Attitude,  Hospitality,  Judging,  Mexico,  Missions,  Neighbors,  South of the Border,  Spanish

The Circus Next Door

I asked God to direct my writing and give me material.

This is not what I had in mind.


Large trucks pull into the empty lot around lunchtime. The photo-wrapped trailer shimmies up to the far fence and faces the road. The other one shimmies up to our side yard.

That’s close enough, thanks. Nice of you to block the dust, but I don’t need you checking out our laundry or feeding our dogs through the chainlink. 

My attitude plummets when truck and trailer detach, back doors swing open, and a washing machine appears… about 20 feet from mine. Let me guess—you want to borrow a hose? And tap into our water?


Guilt reprimands so I timidly greet the driver and ask what they do. Please don’t say circus, please don’t say circus. 

“It’s a comedy show with different acts.”

“Like a circus?”

“Yeah kinda,” he smiles, “But better. Starts tomorrow. You’ll like it!”

I’m picturing half-naked women telling raunchy jokes while half-naked guys balance trick monkeys and toss cats through hoops. But the only animals on board are a mutt and a duck.


Circus groups pass through here every year, and they’re not exactly quiet. First a man blankets the town with announcements blaring from speakers atop his car.

Everyday. Usually twice.

Then the sun sets, they flip on flood lights, suck a ghastly amount of volts from our house, and Mexican music pumps on past my bedtime.

I fake a smile. “And how long are you here?”

“One week, maybe two… depending how it goes.”

Oh sweet mother of pearl. 

I saunter back inside with eyes rolling to the heavens and start to dread the next 7-14 days–depending how it goes.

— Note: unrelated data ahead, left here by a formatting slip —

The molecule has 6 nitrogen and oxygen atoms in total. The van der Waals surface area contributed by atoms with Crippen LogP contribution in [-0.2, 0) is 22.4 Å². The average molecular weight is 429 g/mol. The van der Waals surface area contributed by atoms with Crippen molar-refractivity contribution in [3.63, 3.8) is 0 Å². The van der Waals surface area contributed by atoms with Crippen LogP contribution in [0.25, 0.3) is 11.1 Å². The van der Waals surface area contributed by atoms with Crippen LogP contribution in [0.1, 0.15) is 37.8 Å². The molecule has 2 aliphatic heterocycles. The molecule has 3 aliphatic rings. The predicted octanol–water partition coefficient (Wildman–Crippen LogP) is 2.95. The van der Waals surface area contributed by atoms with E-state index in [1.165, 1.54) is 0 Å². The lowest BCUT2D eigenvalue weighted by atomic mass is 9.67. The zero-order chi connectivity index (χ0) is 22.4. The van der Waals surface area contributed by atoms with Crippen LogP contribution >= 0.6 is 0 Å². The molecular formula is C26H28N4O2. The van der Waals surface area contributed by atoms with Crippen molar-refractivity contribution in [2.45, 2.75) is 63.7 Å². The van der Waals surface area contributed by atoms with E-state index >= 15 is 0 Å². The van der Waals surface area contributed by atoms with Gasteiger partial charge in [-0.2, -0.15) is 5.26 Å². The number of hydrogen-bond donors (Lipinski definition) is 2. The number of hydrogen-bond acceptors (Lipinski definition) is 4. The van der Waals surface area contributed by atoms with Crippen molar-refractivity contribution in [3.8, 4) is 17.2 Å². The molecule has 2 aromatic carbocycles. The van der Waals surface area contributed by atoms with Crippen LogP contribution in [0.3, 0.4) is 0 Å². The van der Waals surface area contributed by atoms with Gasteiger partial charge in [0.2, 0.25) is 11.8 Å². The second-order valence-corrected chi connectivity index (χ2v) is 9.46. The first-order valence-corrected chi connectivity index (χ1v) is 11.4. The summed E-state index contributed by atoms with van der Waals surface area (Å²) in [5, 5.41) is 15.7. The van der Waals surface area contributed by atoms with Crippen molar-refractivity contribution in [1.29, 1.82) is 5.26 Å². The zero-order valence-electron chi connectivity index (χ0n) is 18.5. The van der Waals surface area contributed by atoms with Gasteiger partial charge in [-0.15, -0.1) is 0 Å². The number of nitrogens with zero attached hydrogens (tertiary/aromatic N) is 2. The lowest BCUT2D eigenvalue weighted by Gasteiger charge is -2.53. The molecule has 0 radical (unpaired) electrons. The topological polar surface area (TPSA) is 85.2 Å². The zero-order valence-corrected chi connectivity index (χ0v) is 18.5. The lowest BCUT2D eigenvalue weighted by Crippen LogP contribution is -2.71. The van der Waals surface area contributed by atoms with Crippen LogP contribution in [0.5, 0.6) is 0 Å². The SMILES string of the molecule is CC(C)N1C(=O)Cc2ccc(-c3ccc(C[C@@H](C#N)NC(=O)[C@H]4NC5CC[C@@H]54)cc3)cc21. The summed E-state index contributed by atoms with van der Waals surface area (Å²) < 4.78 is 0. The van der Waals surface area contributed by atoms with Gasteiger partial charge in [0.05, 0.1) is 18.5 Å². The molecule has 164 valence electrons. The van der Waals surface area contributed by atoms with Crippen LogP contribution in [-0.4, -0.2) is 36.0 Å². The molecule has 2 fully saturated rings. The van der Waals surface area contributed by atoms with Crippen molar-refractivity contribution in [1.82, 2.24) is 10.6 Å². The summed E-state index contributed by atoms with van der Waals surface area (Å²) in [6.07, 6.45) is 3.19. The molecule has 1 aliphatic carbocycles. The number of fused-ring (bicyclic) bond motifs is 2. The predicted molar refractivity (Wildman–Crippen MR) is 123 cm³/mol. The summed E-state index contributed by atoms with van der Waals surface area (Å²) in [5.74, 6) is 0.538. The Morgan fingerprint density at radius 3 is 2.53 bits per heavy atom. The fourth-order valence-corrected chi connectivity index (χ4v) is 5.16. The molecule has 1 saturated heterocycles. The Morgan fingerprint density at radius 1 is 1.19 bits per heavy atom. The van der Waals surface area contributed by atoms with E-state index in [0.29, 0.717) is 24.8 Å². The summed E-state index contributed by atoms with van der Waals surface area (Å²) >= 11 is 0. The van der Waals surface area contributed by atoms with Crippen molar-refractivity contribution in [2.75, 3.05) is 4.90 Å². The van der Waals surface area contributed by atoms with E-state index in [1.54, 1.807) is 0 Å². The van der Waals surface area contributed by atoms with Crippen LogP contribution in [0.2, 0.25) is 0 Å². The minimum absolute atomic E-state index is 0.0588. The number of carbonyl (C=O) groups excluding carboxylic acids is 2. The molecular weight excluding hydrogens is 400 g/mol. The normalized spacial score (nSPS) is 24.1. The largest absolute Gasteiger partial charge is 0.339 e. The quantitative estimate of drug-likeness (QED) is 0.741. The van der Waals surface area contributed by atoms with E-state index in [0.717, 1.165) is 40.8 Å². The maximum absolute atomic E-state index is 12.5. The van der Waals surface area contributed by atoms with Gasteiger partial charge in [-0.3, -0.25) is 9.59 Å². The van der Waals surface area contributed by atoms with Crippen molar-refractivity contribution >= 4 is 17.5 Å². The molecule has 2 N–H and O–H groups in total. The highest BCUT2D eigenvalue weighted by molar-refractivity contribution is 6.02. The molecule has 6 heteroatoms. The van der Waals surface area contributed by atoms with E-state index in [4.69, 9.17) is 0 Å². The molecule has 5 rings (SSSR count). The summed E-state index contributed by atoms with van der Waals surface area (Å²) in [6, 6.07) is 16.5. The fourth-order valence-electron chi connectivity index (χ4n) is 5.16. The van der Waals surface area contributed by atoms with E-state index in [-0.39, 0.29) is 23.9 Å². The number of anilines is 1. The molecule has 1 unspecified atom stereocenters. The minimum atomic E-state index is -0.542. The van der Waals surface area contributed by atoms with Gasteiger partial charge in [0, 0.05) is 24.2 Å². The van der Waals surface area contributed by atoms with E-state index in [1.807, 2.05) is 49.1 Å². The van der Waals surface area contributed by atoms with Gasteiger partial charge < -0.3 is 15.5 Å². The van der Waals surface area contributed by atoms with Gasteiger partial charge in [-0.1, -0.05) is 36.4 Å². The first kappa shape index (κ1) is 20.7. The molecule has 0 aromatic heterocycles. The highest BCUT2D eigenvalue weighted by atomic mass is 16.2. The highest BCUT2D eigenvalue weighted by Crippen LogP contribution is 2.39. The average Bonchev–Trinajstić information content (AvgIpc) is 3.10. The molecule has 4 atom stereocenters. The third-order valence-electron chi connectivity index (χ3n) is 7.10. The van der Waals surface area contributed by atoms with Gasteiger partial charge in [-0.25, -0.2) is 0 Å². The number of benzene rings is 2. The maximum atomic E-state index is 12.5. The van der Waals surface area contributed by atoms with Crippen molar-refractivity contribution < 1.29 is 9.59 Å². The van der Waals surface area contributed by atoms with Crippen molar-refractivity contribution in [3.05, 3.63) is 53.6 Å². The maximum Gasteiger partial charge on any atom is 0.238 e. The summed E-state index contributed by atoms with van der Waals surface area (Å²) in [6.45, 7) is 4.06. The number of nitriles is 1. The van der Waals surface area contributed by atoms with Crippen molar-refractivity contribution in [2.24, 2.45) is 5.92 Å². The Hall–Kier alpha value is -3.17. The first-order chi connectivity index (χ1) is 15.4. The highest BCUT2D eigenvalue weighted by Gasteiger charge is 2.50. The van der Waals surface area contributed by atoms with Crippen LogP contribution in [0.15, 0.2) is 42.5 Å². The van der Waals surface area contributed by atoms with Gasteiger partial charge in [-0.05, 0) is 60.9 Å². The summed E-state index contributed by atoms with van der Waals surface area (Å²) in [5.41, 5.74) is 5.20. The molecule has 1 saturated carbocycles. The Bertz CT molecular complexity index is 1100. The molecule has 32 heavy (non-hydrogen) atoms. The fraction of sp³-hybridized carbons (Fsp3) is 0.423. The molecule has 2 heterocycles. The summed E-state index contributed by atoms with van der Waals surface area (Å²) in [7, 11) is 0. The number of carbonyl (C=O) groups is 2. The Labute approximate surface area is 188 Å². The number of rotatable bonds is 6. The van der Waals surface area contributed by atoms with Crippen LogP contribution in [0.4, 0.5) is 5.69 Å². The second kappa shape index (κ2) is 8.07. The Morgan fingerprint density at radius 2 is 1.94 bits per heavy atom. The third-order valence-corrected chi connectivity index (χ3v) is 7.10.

I’m all caught up in myself when it hits me: this could be a ministry opportunity, Carrie.

I inadvertently hit back: mmkay… no. 

What about the personality test that says you’re all about hospitality? And that verse about entertaining strangers who might be angels?

Yeah, I think I’m good for now–thanks.

I’ve learned a little about these traveling groups. They’re usually extended family affairs, uneducated from the top down, with dirty niños and a high rate of drug and/or alcohol abuse.

A young boy emerges and scans the ground. A dark, leathery-skinned man gives him some instruction and moves on while the boy picks up two rocks, juggles for a minute and chucks them to the perimeter of the lot.

No school today, little man?

A tall one looks about 19. Experienced with a mallet, he pounds stairs into place, rests in the shade, talks on his flip phone, and waits for his next assignment.

An old-school electric blue Explorer arrives next pulling a ghetto-fabulous travel trailer. The new neighbors’ dwelling, and my first twinge of empathy. I’ve lived in a trailer before; I know the crowded feeling with only four people. Theirs is smaller and contains the only bathroom for six.

My oldest walks in from school and sees the new arrivals. I raise my eyebrows and joke, “Aren’t you excited to live next to a circus for two weeks, buddy?”

“Heh—yeah,” he sighs. “I hope you didn’t pray for patience, ‘cause Jesus just answered your request.”

Am I the one who accidentally taught him to mix truth and sass? 

So what would you do with a swarm of dirty strangers yards from your yard? From where you currently sit it might sound easy to take them sandwiches on adorable paper plates or serve chilled lemonade in cute Ball jars. And if it wasn’t 83.6 degrees inside, you might even bake a batch of your killer cookies.

Yep—those great intentions run through my mind, too. Hospitality comes easy when guests look, act, talk, and smell like me. But this week excuses flow and catch me off guard.

Another hot day—I should go take them some ice. Doesn’t look like they’re home though. Maybe later. 

The women never come to this side of the property, and I don’t feel like walking all the way around the corner. Maybe I’ll catch them this afternoon. 

A Saturday morning with no plans! I’ll stand at our fence and see if I can get someone’s attention. Wow—they can really sleep in. Maybe tonight will prove better.